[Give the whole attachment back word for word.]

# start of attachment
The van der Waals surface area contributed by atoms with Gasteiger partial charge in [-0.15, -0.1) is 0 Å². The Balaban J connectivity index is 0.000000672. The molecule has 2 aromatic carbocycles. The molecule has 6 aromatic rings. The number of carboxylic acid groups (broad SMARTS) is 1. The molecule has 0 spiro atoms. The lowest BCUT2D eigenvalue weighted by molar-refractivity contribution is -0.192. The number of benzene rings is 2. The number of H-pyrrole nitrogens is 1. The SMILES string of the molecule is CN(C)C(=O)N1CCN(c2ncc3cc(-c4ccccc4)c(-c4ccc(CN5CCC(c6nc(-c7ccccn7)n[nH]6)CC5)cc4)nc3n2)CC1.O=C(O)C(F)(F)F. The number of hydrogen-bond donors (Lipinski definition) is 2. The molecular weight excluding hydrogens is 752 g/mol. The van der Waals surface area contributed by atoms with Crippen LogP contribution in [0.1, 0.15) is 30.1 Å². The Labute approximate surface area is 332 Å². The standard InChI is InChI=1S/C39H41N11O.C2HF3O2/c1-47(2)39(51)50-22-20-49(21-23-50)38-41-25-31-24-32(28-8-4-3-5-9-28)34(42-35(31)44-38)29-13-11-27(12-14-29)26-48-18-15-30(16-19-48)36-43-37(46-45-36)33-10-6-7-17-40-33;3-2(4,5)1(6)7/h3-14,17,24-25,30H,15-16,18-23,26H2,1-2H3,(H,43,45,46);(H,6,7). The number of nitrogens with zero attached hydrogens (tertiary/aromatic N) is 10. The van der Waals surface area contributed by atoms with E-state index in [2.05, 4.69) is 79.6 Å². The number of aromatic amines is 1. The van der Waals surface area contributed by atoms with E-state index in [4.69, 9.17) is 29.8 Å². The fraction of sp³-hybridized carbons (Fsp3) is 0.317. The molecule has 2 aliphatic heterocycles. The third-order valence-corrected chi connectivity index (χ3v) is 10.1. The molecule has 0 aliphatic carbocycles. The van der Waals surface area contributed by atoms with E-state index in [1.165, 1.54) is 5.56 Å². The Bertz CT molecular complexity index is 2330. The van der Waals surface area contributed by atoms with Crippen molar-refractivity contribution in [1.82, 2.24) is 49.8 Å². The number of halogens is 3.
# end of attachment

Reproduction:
The van der Waals surface area contributed by atoms with Gasteiger partial charge in [-0.15, -0.1) is 0 Å². The Balaban J connectivity index is 0.000000672. The molecule has 2 aromatic carbocycles. The molecule has 6 aromatic rings. The number of carboxylic acid groups (broad SMARTS) is 1. The molecule has 0 spiro atoms. The lowest BCUT2D eigenvalue weighted by molar-refractivity contribution is -0.192. The number of benzene rings is 2. The number of H-pyrrole nitrogens is 1. The SMILES string of the molecule is CN(C)C(=O)N1CCN(c2ncc3cc(-c4ccccc4)c(-c4ccc(CN5CCC(c6nc(-c7ccccn7)n[nH]6)CC5)cc4)nc3n2)CC1.O=C(O)C(F)(F)F. The number of hydrogen-bond donors (Lipinski definition) is 2. The molecular weight excluding hydrogens is 752 g/mol. The van der Waals surface area contributed by atoms with Crippen LogP contribution in [0.1, 0.15) is 30.1 Å². The Labute approximate surface area is 332 Å². The standard InChI is InChI=1S/C39H41N11O.C2HF3O2/c1-47(2)39(51)50-22-20-49(21-23-50)38-41-25-31-24-32(28-8-4-3-5-9-28)34(42-35(31)44-38)29-13-11-27(12-14-29)26-48-18-15-30(16-19-48)36-43-37(46-45-36)33-10-6-7-17-40-33;3-2(4,5)1(6)7/h3-14,17,24-25,30H,15-16,18-23,26H2,1-2H3,(H,43,45,46);(H,6,7). The number of nitrogens with zero attached hydrogens (tertiary/aromatic N) is 10. The van der Waals surface area contributed by atoms with E-state index in [2.05, 4.69) is 79.6 Å². The number of aromatic amines is 1. The van der Waals surface area contributed by atoms with E-state index in [4.69, 9.17) is 29.8 Å². The fraction of sp³-hybridized carbons (Fsp3) is 0.317. The molecule has 2 aliphatic heterocycles. The third-order valence-corrected chi connectivity index (χ3v) is 10.1. The molecule has 0 aliphatic carbocycles. The van der Waals surface area contributed by atoms with E-state index in [1.165, 1.54) is 5.56 Å². The Bertz CT molecular complexity index is 2330. The van der Waals surface area contributed by atoms with Crippen molar-refractivity contribution in [1.82, 2.24) is 49.8 Å². The number of halogens is 3.